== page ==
Organized by Diamante Ballet Dancewear's founder, Nashville Ballet 2 dancer Isichel Perez, and Pittsburgh Ballet Theatre teacher Elise Gillum, Dance for Change makes it easy to participate. Dancers need only to make a donation to the NAACP (in any amount) and email proof to diamante.ballet@gmail.com to be given online access to a full schedule of Zoom master classes taught by Black pros artists. Teachers include Ballet Memphis' George Sanders, Boston Ballet's Daniel Durrett, Pittsburgh Ballet Theatre's Corey Bourbonniere, and more. "It's important that we amplify BIPOC voices during this time, and it's also important that we're conscious of where we're putting our dollars," says Bourbonniere. "Diamante is doing both with Dance for Change, and I'm honored to be in this talented group of melanated dancers."

Keep reading SHOW LESS

Houston Ballet's "Dancing With Myself" Captures How We All Feel Right Now

What are dancers to do when they're still stuck at home in isolation? After all, there's only so much time you can spend taking barre, tackling your reading list (or Netflix queue) or ticking items off your to-do list. Even wistfully looking out the window has lost its appeal after a few months.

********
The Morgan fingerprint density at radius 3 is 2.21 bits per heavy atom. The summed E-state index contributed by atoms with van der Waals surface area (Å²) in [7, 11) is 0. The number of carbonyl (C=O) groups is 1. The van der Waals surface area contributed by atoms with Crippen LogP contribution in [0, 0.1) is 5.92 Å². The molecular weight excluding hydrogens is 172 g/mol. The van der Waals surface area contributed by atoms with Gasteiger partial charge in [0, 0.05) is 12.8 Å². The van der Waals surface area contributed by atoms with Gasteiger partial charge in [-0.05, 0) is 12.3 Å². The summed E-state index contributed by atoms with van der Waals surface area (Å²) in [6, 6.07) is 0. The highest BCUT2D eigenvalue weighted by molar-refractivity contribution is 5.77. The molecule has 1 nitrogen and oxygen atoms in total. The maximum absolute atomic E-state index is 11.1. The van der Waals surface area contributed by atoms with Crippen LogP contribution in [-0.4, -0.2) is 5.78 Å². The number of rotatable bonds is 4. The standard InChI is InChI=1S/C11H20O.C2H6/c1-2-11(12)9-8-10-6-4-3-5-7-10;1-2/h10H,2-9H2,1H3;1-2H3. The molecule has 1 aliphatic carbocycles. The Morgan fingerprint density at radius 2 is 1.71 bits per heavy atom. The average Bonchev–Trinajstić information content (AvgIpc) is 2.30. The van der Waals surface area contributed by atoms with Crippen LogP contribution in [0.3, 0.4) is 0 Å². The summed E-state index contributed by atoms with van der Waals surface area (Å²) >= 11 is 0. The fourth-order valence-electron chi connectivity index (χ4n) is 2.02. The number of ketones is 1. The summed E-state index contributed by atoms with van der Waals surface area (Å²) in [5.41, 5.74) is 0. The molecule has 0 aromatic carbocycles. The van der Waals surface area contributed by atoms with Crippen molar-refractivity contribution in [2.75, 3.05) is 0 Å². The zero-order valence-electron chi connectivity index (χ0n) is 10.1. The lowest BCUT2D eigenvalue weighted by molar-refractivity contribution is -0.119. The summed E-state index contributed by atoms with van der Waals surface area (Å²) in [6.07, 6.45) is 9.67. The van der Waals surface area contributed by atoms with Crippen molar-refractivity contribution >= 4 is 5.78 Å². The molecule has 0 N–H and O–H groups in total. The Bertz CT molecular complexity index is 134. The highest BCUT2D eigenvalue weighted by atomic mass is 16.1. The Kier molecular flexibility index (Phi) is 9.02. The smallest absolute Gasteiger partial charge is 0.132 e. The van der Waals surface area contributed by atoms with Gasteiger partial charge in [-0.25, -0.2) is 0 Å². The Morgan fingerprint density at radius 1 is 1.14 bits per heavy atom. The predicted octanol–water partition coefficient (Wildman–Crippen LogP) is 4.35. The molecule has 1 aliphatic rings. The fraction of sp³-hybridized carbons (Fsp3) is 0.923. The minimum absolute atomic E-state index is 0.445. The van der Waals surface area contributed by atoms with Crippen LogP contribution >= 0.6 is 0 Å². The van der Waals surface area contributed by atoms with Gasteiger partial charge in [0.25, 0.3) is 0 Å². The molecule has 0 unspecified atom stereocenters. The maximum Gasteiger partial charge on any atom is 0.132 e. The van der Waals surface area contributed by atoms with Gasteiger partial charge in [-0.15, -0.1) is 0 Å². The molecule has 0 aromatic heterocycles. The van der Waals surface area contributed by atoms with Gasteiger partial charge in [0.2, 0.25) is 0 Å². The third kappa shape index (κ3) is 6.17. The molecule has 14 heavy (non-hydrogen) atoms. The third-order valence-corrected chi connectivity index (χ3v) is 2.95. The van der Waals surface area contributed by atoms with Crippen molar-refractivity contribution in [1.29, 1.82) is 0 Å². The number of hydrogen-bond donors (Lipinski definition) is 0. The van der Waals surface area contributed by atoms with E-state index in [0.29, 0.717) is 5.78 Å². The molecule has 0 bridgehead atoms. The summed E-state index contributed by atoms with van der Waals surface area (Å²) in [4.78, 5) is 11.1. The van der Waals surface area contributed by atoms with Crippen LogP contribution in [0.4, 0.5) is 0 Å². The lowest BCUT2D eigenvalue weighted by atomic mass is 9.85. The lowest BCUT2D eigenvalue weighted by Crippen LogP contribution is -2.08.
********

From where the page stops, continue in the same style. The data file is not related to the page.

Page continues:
That's when you need a dance party—even it's for a party of one.

Keep reading SHOW LESS
Getty Images

"Our Studio Is Failing Its Students of Color": One Dancer's Experience of Racism and Microaggressions

I recently spent a Saturday night with my husband and my 17-year-old dancing daughter, who sobbed at the foot of our bed. My daughter revealed her experiences with implicit bias and overt racism in school, and especially in the dance studio.

For six years, she has danced at a classical ballet school tied to the city's ballet company. The previous six years were spent at a mid-sized recreational/competition studio. I want to recount a few examples of the racism that my daughter shared that night.

Keep reading SHOW LESS

Editors' Picks